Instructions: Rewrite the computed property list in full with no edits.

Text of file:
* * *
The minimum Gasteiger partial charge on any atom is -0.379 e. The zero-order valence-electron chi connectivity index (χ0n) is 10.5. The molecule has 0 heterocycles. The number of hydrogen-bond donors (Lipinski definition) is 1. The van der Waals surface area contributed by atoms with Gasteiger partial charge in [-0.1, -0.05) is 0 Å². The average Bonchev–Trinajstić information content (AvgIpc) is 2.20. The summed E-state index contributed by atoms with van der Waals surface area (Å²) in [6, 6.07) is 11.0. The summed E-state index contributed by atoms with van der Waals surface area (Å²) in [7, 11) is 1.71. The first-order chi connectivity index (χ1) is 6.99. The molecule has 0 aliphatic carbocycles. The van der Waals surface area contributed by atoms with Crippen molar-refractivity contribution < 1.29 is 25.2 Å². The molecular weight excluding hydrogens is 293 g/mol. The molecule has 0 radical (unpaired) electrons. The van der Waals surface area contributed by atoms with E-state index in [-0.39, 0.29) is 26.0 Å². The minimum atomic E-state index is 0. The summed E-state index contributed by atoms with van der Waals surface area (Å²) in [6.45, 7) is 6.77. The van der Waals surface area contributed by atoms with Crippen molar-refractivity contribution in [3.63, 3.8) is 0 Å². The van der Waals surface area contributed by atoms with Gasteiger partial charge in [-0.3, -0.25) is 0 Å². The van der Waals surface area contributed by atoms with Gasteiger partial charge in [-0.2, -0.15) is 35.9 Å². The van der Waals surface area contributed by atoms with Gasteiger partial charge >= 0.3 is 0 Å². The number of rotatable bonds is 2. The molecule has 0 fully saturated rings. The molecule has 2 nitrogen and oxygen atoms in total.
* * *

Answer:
The minimum Gasteiger partial charge on any atom is -0.379 e. The zero-order valence-electron chi connectivity index (χ0n) is 10.5. The molecule has 0 heterocycles. The number of hydrogen-bond donors (Lipinski definition) is 1. The van der Waals surface area contributed by atoms with Gasteiger partial charge in [-0.1, -0.05) is 0 Å². The average Bonchev–Trinajstić information content (AvgIpc) is 2.20. The summed E-state index contributed by atoms with van der Waals surface area (Å²) in [6, 6.07) is 11.0. The summed E-state index contributed by atoms with van der Waals surface area (Å²) in [7, 11) is 1.71. The first-order chi connectivity index (χ1) is 6.99. The molecule has 0 aliphatic carbocycles. The van der Waals surface area contributed by atoms with Crippen molar-refractivity contribution < 1.29 is 25.2 Å². The molecular weight excluding hydrogens is 293 g/mol. The molecule has 0 radical (unpaired) electrons. The van der Waals surface area contributed by atoms with E-state index in [-0.39, 0.29) is 26.0 Å². The minimum atomic E-state index is 0. The summed E-state index contributed by atoms with van der Waals surface area (Å²) in [6.45, 7) is 6.77. The van der Waals surface area contributed by atoms with Crippen molar-refractivity contribution in [3.63, 3.8) is 0 Å². The van der Waals surface area contributed by atoms with Gasteiger partial charge in [-0.3, -0.25) is 0 Å². The van der Waals surface area contributed by atoms with Gasteiger partial charge in [-0.2, -0.15) is 35.9 Å². The van der Waals surface area contributed by atoms with Gasteiger partial charge >= 0.3 is 0 Å². The number of rotatable bonds is 2. The molecule has 0 fully saturated rings. The molecule has 2 nitrogen and oxygen atoms in total.